A year after 34 miners were gunned down by police on a dusty hill outside Johannesburg, South Africa continues to grapple with the legacy of their deaths.
A commission of inquiry established by President Jacob Zuma to investigate the killings has yet to deliver its report, and many doubt it will be released before the ruling party’s bid for re-election next year.
No police officer has been arrested over the shootings. The Constitutional Court has yet to hand down its ruling on whether the state should pay the legal costs of the miners arrested and injured. It postponed its decision, initially scheduled for yesterday’s anniversary of the killings, until next week.
Thousands gathered at an open-air commemoration of the 16 August killings, the most deadly use of police force since the African National Congress came to power in 1994, ending white minority rule. Conspicuously absent were officials from the government, the ANC or the National Union of Mineworkers (NUM).
Rivalry between two unions – the ANC-allied NUM and the Association of Mineworkers and Construction Union (AMCU) – was at the heart of last year’s unrest at Lonmin’s platinum mine. Membership of the NUM, which used to be the majority union, has reportedly dropped to 20 per cent among Lonmin’s workforce.
The ruling party’s provincial chapter refused to attend the commemoration, insisting in a statement that it was a politically motivated event. The decision was heavily criticised, and the ANC’s national office later expressed its regret.
The AMCU, which called last year’s unofficial strikes, is again pushing for substantial wage increases. In its statement on the anniversary, the ANC said the government “cannot allow a situation where criminal elements undermine the rule of law under the guise of labour unrest in Marikana.”
“The South African Police Service must restore order and peace in the region, upholding the memory of the compatriots who lost their lives in Marikana,” the ruling party said.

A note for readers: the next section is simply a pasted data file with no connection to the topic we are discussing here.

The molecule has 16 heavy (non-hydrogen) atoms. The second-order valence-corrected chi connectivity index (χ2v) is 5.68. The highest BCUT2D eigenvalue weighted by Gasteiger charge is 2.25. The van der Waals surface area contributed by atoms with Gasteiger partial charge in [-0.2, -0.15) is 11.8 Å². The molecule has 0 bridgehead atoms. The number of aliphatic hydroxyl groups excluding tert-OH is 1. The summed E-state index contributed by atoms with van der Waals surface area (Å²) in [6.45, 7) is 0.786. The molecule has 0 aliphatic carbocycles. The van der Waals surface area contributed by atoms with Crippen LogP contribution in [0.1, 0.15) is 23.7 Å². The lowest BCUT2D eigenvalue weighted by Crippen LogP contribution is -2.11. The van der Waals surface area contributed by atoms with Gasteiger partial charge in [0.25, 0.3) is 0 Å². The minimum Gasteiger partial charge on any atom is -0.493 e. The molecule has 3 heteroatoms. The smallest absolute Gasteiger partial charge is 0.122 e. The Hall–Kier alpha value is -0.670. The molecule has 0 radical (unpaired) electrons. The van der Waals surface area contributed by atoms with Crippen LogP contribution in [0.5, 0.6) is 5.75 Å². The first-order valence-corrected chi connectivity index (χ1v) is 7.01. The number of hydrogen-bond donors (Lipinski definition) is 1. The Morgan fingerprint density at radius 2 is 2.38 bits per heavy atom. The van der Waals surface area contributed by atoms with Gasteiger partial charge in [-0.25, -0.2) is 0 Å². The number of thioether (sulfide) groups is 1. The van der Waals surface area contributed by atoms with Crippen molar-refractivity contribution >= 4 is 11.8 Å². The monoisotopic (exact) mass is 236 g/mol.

Standing at the bottom of the Wonderkop slope where he scrambled for his life, one miner, Peter Shedie, said last year’s events, when he and his striking colleagues gathered for an update on negotiations, defied imagination.
“We had been told the manager of the mine would meet us to discuss wages,” he said. “If they only had come to talk to us, this wouldn’t have happened.” Instead of Lonmin negotiators, hundreds of police stormed the hill with automatic rifles, leaving 34 dead and at least 78 injured.
“‘Marikana’ has become a byword for resistance,” says sociologist Peter Alexander, who has also written a book about the killings. “Angry farmworkers speak of ‘doing a Marikana’ when they protest, the poor are calling new informal settlements ‘Marikana’, frustrated teachers speak of ‘Marikana’ strikes,” he told The Independent.
“People are still very angry, and the government has isolated themselves,” he said on the sidelines of the commemoration. “It would have been a perfect occasion for the leaders of the two unions to get together and shake hands and show a joint desire for peace.”
“People have begun to overcome the grieving of last year,” Mr Alexander said, adding that the crowd was dry-eyed, but cynical. “Government has never been this out of touch with its electorate,” he said.
The commemoration ceremony was attended by several opposition politicians, including former ANC Youth League leader Julius Malema, who recently founded a new political party ahead of elections next year.
Mr Malema addressed the crowd, denouncing the government, and its response to the Marikana tragedy. He has called for the nationalisation of the country’s mines. Labour unrest continues in the mining sector, with striking workers continuing to demand substantial wage increases.